• Securing talent: While the competition for talent has intensified generally (in an EE and AA context), a new challenge has emerged: attracting and retaining those individuals required to lead new e-Commerce initiatives. For at least the next several years, the demand will significantly outstrip the supply. An additional related challenge for many organisations is to simultaneously manage both new e-commerce ventures and traditional operations within the same corporation.
  • Strategic partnering: As the pace of change accelerates, it becomes more difficult for individual organisations to adapt organically to this change. Thus, a company that cannot build a critical new capability will instead have to buy, or partner with, a company that already possesses that capability.
  • Redefining the role of corporate headquarters: The emergence of the Internet and e-Commerce raises a new set of questions as to what the proper role of the corporate centre should be. For many companies, the corporate centre will have to lead the identification and pursuit of new business opportunities that do not neatly correspond with traditional industry and business unit definitions. Other principled roles for the corporate centre in the new economy include coordinating e-business investments, stewarding channel migration and brand management.

6. Current research about New Economy practices in South Africa

The HILL School for Business has initiated exploratory research to determine the degree to which South African business is making the shift from a business as usual (Old Economy) paradigm to a New Economy style of managing organisational and people performance.

The survey results will provide business leaders and practitioners with important base-line information about where change is urgently required if South Africa is to remain globally competitive and not be sidelined as a business backwater not worth investing capital in. Over time, industry specific profiles for the 25 industry sectors or SETAS (as defined in The Employment Equity and Skills Development Acts 1998) will provide context specific road maps for change.

A survey was conducted with past and present MBA students based on the assumptions that MBA students have a greater exposure to senior management thinking and action, and may have access to information not readily available to people at more operational levels.

Anecdotal evidence suggests that operational management and staff tend to have a more negative perception of leadership and workplace practices than people in more senior levels. One would assume that employed MBA students are generally not operating at operational levels. This would suggest that the MBA group’s perceptions might be more optimistic than the average employees’ views. If this is the case, the extent to which sustainable high performance is being entrenched through appropriate leadership and workplace practices is cause for concern as demonstrated by the survey findings.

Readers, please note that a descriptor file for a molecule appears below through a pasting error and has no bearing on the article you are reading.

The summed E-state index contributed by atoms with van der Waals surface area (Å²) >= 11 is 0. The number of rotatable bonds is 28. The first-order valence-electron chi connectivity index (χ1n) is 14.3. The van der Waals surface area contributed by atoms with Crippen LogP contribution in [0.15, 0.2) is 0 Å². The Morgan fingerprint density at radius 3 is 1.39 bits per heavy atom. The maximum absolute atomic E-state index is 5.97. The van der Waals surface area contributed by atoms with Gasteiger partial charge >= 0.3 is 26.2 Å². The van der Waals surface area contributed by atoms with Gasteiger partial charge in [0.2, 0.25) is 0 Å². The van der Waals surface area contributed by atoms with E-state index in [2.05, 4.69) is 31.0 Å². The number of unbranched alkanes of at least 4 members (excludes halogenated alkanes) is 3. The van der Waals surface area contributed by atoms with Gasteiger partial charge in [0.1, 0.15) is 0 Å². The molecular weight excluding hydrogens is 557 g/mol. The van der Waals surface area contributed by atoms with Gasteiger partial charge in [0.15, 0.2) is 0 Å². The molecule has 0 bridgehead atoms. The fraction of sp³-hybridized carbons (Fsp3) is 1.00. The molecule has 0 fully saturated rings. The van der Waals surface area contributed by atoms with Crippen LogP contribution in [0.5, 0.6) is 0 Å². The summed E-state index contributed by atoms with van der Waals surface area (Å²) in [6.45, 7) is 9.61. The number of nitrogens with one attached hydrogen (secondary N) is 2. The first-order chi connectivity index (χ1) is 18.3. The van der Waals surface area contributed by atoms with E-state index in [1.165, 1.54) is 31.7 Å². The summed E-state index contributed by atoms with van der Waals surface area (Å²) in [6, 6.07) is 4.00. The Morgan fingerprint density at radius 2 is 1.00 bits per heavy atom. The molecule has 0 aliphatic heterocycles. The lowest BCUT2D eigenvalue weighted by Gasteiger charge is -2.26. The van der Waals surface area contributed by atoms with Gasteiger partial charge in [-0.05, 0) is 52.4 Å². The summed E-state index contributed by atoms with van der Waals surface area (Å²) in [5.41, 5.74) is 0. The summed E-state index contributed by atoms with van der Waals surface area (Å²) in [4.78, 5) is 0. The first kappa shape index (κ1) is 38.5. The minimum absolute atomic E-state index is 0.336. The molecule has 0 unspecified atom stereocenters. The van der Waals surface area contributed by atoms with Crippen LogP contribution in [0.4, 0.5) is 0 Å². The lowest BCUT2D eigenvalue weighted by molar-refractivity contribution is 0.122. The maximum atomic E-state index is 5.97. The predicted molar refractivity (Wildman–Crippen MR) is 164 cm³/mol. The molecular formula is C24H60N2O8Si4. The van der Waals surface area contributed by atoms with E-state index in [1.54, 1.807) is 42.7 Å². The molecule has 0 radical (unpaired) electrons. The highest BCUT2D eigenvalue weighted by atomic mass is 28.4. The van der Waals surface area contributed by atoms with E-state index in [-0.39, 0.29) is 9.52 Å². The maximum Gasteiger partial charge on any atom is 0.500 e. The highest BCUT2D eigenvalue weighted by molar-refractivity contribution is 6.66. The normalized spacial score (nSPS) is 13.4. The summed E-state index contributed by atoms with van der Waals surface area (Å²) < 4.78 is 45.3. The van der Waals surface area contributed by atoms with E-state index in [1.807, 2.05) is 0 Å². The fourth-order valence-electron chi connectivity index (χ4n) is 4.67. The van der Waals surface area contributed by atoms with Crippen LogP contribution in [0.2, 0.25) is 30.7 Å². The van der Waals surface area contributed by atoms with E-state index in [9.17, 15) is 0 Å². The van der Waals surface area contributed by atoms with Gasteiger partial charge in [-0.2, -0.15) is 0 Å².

A sample of two thousand one hundred and nineteen (2,119) participants were contacted, and asked to complete either an online questionnaire, or a paper based Beehive Questionnaire. Two hundred and forty nine (249) completed questionnaires were retrieved for analysis.

Respondents were asked to assess their organisation on seven sets of workplace practices corresponding to the seven dimensions of the Beehive Model. Each set contains eight pairs of indicators. The pairs of items describe behaviours or ways in which their organisation may be operating.

The participants were asked to consider the two opposing pairs and decide the extent (on a 4-point scale) to which either the one or the other statement is true for the department or business unit within which they work. Below is an example of the bi-polar questionnaire.

Figure 2

Bipolar Questionnaire

The answers on the left of the mid point (-4 to -1) are called "Old Economy", and those on the right of the mid point (+1 to +4) are called "New Economy". The "Old Economy" answers are counted for each question, and percentaged out of the total number of possible answers including 0 for each question. The "New Economy" answers are counted for each question and percentaged out of the total number of possible answers including 0 for each question.

A graph is constructed using the percentages of Old Economy / New Economy answers. Because answers that are 0 or on the mid point are not reported, but are included in the totals on which the percentages are calculated, the percentages of Old and New Economy answers will not add up to 100%

7. Survey highlights

Table 1 shows that when the findings were split in terms of company size by head count it was found that small organisations with up to 50 employees perceive themselves to be relatively further along the road towards New Economy workplace practices compared to medium and large companies. This relative difference can possibly be accounted for by the entrepreneurial organisational style required by small companies to adapt rapidly to signals from a dynamic marketplace that rewards change and high performance with growth and development.

Table 1

Beehive Scores (%’s) for Small, Medium & Large

South African Companies






(Up to 50)


(51 - 500)



1. Strategy




2. Structures




3 Talent Creation




4. Business Disciplines




5.Stakeholder Commitment




6. Pay & Incentives